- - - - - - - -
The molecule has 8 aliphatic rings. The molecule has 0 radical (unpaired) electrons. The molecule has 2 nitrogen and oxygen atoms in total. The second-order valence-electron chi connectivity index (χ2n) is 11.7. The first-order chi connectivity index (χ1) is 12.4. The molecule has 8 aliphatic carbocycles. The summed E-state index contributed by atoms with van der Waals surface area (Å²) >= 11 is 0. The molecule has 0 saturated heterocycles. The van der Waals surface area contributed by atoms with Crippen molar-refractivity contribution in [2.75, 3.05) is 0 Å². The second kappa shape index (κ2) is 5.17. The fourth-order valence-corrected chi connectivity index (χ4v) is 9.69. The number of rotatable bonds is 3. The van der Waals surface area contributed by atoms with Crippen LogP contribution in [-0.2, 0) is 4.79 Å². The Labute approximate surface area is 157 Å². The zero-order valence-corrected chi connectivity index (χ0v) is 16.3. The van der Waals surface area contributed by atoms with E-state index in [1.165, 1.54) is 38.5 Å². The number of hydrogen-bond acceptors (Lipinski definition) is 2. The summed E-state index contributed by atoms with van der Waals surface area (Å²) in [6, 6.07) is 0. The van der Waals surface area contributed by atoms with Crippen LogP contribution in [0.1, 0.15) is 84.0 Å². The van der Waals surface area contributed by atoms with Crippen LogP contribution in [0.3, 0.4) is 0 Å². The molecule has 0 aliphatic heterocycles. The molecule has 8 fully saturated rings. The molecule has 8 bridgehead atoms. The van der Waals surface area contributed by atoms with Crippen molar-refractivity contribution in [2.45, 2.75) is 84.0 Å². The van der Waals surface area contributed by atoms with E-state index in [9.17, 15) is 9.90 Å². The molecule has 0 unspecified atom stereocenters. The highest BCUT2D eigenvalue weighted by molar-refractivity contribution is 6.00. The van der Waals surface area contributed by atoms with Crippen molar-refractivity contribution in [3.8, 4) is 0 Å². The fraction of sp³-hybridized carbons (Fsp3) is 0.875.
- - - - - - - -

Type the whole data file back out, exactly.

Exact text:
The molecule has 8 aliphatic rings. The molecule has 0 radical (unpaired) electrons. The molecule has 2 nitrogen and oxygen atoms in total. The second-order valence-electron chi connectivity index (χ2n) is 11.7. The first-order chi connectivity index (χ1) is 12.4. The molecule has 8 aliphatic carbocycles. The summed E-state index contributed by atoms with van der Waals surface area (Å²) >= 11 is 0. The molecule has 0 saturated heterocycles. The van der Waals surface area contributed by atoms with Crippen molar-refractivity contribution in [2.75, 3.05) is 0 Å². The second kappa shape index (κ2) is 5.17. The fourth-order valence-corrected chi connectivity index (χ4v) is 9.69. The number of rotatable bonds is 3. The van der Waals surface area contributed by atoms with Crippen LogP contribution in [-0.2, 0) is 4.79 Å². The Labute approximate surface area is 157 Å². The zero-order valence-corrected chi connectivity index (χ0v) is 16.3. The van der Waals surface area contributed by atoms with E-state index in [1.165, 1.54) is 38.5 Å². The number of hydrogen-bond acceptors (Lipinski definition) is 2. The summed E-state index contributed by atoms with van der Waals surface area (Å²) in [6, 6.07) is 0. The van der Waals surface area contributed by atoms with Crippen LogP contribution in [0.1, 0.15) is 84.0 Å². The van der Waals surface area contributed by atoms with Crippen LogP contribution in [0.3, 0.4) is 0 Å². The molecule has 0 aliphatic heterocycles. The molecule has 8 fully saturated rings. The molecule has 8 bridgehead atoms. The van der Waals surface area contributed by atoms with Crippen molar-refractivity contribution in [2.45, 2.75) is 84.0 Å². The van der Waals surface area contributed by atoms with E-state index in [9.17, 15) is 9.90 Å². The molecule has 0 unspecified atom stereocenters. The highest BCUT2D eigenvalue weighted by molar-refractivity contribution is 6.00. The van der Waals surface area contributed by atoms with Crippen molar-refractivity contribution in [3.8, 4) is 0 Å². The fraction of sp³-hybridized carbons (Fsp3) is 0.875.